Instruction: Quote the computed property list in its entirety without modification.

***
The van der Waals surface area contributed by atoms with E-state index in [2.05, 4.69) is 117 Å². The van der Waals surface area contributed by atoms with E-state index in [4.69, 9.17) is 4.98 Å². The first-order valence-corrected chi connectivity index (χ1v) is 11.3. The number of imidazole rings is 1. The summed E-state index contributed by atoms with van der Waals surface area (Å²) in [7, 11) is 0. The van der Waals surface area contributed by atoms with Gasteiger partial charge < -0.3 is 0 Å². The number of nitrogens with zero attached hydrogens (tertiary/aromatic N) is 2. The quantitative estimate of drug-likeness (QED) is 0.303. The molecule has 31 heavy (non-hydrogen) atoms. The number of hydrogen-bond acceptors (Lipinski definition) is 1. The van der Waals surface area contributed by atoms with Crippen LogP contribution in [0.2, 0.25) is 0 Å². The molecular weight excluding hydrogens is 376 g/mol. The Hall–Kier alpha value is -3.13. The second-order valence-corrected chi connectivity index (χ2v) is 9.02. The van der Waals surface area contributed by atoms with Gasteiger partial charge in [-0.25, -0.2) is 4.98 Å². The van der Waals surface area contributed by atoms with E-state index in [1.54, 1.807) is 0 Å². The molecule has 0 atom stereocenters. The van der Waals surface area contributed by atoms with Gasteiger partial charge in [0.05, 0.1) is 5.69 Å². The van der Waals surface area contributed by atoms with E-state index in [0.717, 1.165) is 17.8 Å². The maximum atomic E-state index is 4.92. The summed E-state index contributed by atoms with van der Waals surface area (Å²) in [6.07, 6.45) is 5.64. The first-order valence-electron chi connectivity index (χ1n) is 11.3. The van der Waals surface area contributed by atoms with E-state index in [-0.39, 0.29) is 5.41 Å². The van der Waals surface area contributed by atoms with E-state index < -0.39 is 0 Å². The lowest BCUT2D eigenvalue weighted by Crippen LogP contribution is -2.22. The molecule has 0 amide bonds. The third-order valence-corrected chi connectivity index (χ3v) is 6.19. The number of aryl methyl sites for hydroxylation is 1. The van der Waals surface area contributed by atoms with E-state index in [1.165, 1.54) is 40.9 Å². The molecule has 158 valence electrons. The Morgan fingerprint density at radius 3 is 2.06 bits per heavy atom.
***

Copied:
The van der Waals surface area contributed by atoms with E-state index in [2.05, 4.69) is 117 Å². The van der Waals surface area contributed by atoms with E-state index in [4.69, 9.17) is 4.98 Å². The first-order valence-corrected chi connectivity index (χ1v) is 11.3. The number of imidazole rings is 1. The summed E-state index contributed by atoms with van der Waals surface area (Å²) in [7, 11) is 0. The van der Waals surface area contributed by atoms with Gasteiger partial charge < -0.3 is 0 Å². The number of nitrogens with zero attached hydrogens (tertiary/aromatic N) is 2. The quantitative estimate of drug-likeness (QED) is 0.303. The molecule has 31 heavy (non-hydrogen) atoms. The number of hydrogen-bond acceptors (Lipinski definition) is 1. The van der Waals surface area contributed by atoms with Crippen LogP contribution in [0.2, 0.25) is 0 Å². The molecular weight excluding hydrogens is 376 g/mol. The Hall–Kier alpha value is -3.13. The second-order valence-corrected chi connectivity index (χ2v) is 9.02. The van der Waals surface area contributed by atoms with Gasteiger partial charge in [-0.25, -0.2) is 4.98 Å². The van der Waals surface area contributed by atoms with E-state index in [1.54, 1.807) is 0 Å². The molecule has 0 atom stereocenters. The van der Waals surface area contributed by atoms with Gasteiger partial charge in [0.05, 0.1) is 5.69 Å². The van der Waals surface area contributed by atoms with E-state index in [0.717, 1.165) is 17.8 Å². The maximum atomic E-state index is 4.92. The summed E-state index contributed by atoms with van der Waals surface area (Å²) in [6.07, 6.45) is 5.64. The first-order valence-electron chi connectivity index (χ1n) is 11.3. The van der Waals surface area contributed by atoms with E-state index in [-0.39, 0.29) is 5.41 Å². The van der Waals surface area contributed by atoms with E-state index < -0.39 is 0 Å². The lowest BCUT2D eigenvalue weighted by Crippen LogP contribution is -2.22. The molecule has 0 amide bonds. The third-order valence-corrected chi connectivity index (χ3v) is 6.19. The number of aryl methyl sites for hydroxylation is 1. The van der Waals surface area contributed by atoms with E-state index in [1.165, 1.54) is 40.9 Å². The molecule has 158 valence electrons. The Morgan fingerprint density at radius 3 is 2.06 bits per heavy atom.